The judge denied Oracle's motion "without prejudice", i.e., Oracle is not precluded from raising any objections against the proposed deductions later, but the very next step will be for Google's damages expert (on whose information the court-appointed damages expert relied) to "submit a supplement report revising only the foundational interviewee(s) for the P&L statements". Also, "[t]he new interviewee(s) must already be on Google's witness list and their disclosed testimonial topic must be related to Android expenses". The deadline for this amendment is April 16 -- the day on which the trial happens to start. This month Oracle gets to depose "each new foundational interviewee(s) for three hours".
The $700 million difference here is going to narrow once Oracle accepts certain Android-related costs as proven. But it's not Oracle's job to say what the right amount of deductions is: Google has to propose them, and Oracle gets to criticize them. That's why there's technically still a $700 million gap between the two.
Yesterday's order also adjudicated Google's key objection to Dr. Kearl's report: Google didn't like several statements that suggested the hypothetical license fee (a key component of the damages claim) would be based on the value of all of Oracle's Java-related IP as opposed to just the particular copyrights and patents at issue in this litigation. Even though the damages figures Dr. Kearl arrived at weren't threatening to Google, I guess Google was uncomfortable with the idea of this highly influential witness leading the jury to think that a substantial damages award might be justified.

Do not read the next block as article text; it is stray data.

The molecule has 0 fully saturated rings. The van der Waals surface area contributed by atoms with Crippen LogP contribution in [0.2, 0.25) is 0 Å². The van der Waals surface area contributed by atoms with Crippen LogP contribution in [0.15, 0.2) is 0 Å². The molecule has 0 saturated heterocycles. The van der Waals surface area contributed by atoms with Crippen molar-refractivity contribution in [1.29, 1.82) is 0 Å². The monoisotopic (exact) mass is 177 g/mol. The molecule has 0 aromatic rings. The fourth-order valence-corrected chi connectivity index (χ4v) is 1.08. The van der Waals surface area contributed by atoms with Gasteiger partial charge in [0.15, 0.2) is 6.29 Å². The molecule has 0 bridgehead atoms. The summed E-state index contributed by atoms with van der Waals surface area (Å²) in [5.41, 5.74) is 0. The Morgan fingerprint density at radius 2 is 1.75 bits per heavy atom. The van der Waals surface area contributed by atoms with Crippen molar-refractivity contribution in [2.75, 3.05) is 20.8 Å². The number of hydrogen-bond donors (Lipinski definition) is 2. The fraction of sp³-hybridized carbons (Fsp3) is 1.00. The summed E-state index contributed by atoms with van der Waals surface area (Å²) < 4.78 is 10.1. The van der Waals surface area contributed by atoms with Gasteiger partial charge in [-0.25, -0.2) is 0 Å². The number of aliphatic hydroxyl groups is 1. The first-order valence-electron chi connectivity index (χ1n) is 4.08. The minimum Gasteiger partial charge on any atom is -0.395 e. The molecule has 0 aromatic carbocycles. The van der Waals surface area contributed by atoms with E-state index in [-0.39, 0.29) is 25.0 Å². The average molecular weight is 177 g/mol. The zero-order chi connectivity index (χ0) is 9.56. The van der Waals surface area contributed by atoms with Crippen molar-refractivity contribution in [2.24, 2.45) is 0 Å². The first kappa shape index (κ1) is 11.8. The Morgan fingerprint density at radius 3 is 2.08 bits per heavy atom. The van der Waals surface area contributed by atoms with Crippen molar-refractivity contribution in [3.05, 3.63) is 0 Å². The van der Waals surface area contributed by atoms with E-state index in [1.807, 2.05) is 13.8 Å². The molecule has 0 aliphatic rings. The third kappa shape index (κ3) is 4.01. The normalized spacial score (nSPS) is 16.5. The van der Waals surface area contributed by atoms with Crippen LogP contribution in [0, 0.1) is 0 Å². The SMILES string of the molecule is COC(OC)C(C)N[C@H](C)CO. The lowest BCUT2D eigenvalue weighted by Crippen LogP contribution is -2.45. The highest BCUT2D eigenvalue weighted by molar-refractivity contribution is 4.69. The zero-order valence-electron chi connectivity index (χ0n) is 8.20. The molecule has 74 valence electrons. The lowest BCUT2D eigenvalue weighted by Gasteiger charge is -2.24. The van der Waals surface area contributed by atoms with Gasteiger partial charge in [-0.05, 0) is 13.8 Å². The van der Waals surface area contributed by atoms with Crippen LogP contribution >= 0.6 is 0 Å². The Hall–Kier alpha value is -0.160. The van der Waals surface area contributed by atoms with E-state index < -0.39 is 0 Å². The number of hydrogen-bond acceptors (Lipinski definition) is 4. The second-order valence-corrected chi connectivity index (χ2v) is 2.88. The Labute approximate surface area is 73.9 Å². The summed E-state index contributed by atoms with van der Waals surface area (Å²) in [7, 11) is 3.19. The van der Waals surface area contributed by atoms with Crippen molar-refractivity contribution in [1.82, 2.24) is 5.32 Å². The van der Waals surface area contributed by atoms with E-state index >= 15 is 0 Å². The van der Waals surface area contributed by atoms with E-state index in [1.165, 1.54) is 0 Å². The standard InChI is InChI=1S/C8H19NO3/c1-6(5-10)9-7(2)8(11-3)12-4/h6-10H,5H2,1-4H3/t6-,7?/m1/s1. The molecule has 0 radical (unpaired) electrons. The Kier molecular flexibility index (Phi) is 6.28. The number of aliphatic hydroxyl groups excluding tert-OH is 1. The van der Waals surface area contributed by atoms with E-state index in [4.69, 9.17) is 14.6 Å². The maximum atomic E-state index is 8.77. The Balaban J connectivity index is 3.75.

Judge Alsup threw out from Dr. Kearl's report a couple of paragraphs Google complained about but allowed a passage saying that "if Sun and Google understood that the subset of Sun's Java ME IP portfolio most relevant to their negotiations was composed of the now in suit patents and copyright, the 2006 value of the Java ME IP portfolio is the value of the in suit IP". Judge Alsup considered this sentence to be legally appropriate because it "presumes that Google would receive only a license for the alleged infringement in the hypothetical negotiation". Even though Google made some headway by having other, somewhat similar, statements stricken from the report, it's hard to predict how the jury will interpret that sentence. It may not make the kind of subtle semantic distinction Judge Alsup made in his order.
This apportionment issue is also relevant to the potential disgorgement of the copyright infringer's profit. As the passage I quoted above says, that one must also be apportioned (after making deductions for Google's Android-related costs, the remaining amount must still be apportioned to reflect that not all of Google's Android-related profits are attributable to Oracle's copyrights).
Between now and the start of the trial, I'll also do a post on the fundamental question of technology law that the copyright part of this dispute is about: the ways in which programming languages and APIs can or cannot be protected. I'm not going to take a position on which party is right or wrong on those questions. I'll just explain the different technical and conceptual aspects of "programming language" and "API", and what it means for a creator's access to intellectual property protection.